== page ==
Why all the Changtai? No reason other than the fact that they bubbled to the top of consciousness, and that Kenny so kindly provided a bunch of samples.
I've previously encountered the "zhengpin" and "jingpin" (4th and 3rd grades, respectively) of this 2009 Banzhang recipe, and, while the opportunity to examine the effect of the different Changtai grades while keeping mountain/year constant has been excellent, the lower two grades of this cake weren't very impressive.
During those two previous articles, Herr Dr. Kim reminded me that he and I had bought the above cake together from Taobao, sometime last year. I checked my e-mail, where I had a similar conversation with Kim last autumn:
Herr Dr. Kim: "We bought some 2009 Banzhang - have you tried it?"
Me: "Ung? Ook? Did we?"
I dug into my spreadsheet and, lo, it seems I have one cake of this, and paid 45 euro for it. On subsequent digging through my stacks, I discovered the above. To my delight, it seems to be the "zhenpin" (2nd grade) of the very same recipe that I've been tasting.
If the zhengpin (4th grade) was pure plantation with a wisp of Banzhang, and the jingpin (3rd grade) opened well, but then collapsed into sour plantation, how about this 2nd grade cake?
I am reassured from the start. The tiny, bush leaves of the lower grades have been replaced with fragments of much larger leaves, each of which is furry with down.
It has a gentle, tobacco-sweet aroma that was almost absent from its lesser cousins. It looks much more "boutique" than its "mass production" relatives.
Dropping the dry leaves into the dark, warm, damp depths of the rinsed pot releases a welcome plummy scent. Suddenly, it seems as if everything is going to work out well, after all.
The soup, as you may see below, is yellow-orange, and has mixed scents of sweet grain and leather. Decent flavours of the same, with some bitterness, fill out the finish.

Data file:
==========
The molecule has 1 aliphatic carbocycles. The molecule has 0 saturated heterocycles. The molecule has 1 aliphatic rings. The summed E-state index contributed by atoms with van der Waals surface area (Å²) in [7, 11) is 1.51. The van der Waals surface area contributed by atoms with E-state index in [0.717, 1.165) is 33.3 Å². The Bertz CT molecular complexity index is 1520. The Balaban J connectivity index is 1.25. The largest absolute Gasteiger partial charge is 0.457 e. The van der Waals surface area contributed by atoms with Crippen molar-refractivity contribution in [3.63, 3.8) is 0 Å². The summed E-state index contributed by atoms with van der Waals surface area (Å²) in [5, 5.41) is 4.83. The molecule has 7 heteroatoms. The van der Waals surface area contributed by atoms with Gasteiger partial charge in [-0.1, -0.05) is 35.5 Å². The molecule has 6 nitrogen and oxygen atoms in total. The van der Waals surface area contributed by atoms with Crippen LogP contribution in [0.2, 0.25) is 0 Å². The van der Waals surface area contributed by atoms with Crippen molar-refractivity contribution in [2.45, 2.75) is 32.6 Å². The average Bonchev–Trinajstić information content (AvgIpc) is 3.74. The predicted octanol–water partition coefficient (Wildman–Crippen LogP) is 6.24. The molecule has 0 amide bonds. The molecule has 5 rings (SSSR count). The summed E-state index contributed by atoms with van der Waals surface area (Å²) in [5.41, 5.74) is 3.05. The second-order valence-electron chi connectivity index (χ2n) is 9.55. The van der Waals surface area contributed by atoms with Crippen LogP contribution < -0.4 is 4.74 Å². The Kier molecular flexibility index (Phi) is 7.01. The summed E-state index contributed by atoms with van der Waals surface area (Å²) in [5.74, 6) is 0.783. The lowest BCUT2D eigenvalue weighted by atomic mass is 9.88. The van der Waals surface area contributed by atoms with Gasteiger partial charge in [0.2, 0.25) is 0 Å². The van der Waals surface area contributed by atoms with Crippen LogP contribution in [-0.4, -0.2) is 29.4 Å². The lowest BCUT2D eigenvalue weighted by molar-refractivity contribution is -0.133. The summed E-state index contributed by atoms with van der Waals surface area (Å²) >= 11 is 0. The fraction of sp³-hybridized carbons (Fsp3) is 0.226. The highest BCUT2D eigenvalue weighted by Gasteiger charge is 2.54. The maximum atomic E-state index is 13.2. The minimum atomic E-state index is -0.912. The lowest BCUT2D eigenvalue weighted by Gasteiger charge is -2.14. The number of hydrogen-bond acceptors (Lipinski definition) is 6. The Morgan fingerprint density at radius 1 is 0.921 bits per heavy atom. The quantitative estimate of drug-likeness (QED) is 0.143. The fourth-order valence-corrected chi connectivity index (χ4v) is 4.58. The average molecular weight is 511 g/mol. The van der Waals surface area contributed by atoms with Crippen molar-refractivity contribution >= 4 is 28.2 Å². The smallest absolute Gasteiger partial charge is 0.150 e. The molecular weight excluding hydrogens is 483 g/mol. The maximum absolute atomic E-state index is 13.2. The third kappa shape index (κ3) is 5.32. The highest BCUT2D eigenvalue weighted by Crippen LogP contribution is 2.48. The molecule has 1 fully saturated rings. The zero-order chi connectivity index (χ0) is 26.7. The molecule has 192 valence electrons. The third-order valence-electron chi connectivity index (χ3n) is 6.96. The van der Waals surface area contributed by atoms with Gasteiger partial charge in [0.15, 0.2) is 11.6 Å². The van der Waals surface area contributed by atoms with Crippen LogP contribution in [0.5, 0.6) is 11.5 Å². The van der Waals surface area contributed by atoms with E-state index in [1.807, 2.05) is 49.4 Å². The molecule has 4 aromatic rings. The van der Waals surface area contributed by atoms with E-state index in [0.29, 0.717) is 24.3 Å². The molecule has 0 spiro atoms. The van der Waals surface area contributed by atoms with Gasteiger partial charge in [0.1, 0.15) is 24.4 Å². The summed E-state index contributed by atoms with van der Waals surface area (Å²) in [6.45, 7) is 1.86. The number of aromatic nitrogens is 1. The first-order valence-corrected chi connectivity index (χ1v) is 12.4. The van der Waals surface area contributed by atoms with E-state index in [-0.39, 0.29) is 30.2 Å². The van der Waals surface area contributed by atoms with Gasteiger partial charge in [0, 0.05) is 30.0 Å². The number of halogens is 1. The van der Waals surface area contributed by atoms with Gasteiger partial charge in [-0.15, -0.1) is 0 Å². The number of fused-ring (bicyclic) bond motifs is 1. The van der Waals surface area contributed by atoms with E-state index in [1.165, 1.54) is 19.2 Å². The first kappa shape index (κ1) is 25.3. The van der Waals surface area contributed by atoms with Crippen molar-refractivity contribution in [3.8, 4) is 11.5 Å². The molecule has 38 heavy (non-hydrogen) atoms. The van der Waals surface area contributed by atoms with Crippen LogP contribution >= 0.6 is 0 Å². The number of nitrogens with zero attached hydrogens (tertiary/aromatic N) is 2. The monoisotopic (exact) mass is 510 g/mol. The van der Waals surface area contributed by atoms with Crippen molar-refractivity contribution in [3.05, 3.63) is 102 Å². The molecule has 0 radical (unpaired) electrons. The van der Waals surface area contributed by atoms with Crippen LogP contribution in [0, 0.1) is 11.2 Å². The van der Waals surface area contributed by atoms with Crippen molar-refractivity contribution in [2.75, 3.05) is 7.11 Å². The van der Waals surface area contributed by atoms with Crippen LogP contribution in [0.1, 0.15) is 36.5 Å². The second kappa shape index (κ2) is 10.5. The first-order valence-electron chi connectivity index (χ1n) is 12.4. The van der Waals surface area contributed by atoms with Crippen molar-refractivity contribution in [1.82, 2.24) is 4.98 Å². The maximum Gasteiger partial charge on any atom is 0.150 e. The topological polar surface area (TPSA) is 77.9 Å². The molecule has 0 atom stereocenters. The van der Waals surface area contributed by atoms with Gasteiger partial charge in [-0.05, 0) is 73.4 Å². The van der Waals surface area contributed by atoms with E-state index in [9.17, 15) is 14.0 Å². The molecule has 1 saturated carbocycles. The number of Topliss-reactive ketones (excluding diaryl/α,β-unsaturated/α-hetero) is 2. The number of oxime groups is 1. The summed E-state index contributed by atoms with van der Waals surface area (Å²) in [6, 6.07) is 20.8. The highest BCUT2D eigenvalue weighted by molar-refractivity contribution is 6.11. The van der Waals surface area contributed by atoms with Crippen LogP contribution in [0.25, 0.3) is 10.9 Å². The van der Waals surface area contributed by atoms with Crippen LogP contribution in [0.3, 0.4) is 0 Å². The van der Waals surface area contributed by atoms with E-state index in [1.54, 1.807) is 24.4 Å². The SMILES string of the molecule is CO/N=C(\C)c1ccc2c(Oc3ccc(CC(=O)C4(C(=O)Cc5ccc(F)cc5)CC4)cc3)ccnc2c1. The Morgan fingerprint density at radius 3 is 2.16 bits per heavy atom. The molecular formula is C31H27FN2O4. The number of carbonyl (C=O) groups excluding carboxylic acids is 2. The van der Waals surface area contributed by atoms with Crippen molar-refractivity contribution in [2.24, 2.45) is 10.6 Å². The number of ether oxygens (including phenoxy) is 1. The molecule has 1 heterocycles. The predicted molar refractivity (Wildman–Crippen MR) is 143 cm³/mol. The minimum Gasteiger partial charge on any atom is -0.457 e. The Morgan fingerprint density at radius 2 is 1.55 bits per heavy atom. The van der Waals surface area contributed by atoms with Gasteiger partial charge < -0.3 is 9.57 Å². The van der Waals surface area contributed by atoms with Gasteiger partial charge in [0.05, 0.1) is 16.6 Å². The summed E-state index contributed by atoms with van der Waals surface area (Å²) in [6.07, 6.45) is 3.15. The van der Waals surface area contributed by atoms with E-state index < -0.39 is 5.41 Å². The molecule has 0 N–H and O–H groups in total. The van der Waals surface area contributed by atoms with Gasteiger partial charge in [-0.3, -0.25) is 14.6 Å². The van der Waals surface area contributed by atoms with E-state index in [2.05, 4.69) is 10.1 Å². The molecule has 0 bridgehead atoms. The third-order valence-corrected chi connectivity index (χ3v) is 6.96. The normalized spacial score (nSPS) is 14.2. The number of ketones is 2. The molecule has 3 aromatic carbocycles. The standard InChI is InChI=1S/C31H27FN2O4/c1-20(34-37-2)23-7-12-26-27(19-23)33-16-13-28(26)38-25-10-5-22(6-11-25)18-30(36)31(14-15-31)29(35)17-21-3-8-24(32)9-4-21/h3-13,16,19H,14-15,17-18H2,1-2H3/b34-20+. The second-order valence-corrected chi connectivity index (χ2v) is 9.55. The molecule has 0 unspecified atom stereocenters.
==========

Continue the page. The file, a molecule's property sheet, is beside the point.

It cannot escape being blended with more aggressive plantation leaves - this is just a standard-label Changtai, after all - and their sour, green / brown character may be detected. However, they are much diminished compared with the plantation contribution of the lower grades.
Pleasant tobacco scents are left in the nose, and I even detect a slight cooling sensation on the tongue.
Drinkable, this is probably the lowest acceptable (or even tolerable) quality version of this cake, and, even then, I cannot imagine buying more.
For the first time in quite a few days, I have a very enjoyable tea session. In later infusions, the Banzhang character remains detectable, while the plantation contributions do not come to dominate. It is a mainstream cake, but there is something of Banzhang in it.
I reflect on how much I compare these cakes to the few samples of pure, old-tree Banzhang with which I have been fortunate enough to be provided by generous tea-chums (notably, a 2008 Laobanzhang and 2008 Xinbanzhang, thanks to Nada). Those actual laoshu samples show that Banzhang is sweet, slightly grain-like, slightly leathery, but, above all, clean and pure. It has been a long time since I tried them, but they still remain clearly in my "taste" memory, and provide a valuable comparison for later cakes. If you can find some good samples, I would recommend chasing them - even if they cost quite a bit (as they will for Banzhang, no doubt), I am of the mind that it would be worth the outlay.
It's entirely possible to extrapolate what general Banzhang might taste like, from trying lots of lesser-quality "Lao Banzhang" cakes - the common thread between them all is, in all likelihood, two things: Banzhang, and plantation. If you have a handle on what bushes tend to taste like, then you should be able to form a good idea of actual Banzhang.
The rinse looks a little brown, as if a touch aged. The scent is surprisingly pleasant and long-lasting. Its flavour is now dark, quite smooth, and cooling. Five years of aging works wonders on strong, basic tea. The resulting sweet, woody character is most enjoyable - this is an encouraging outcome.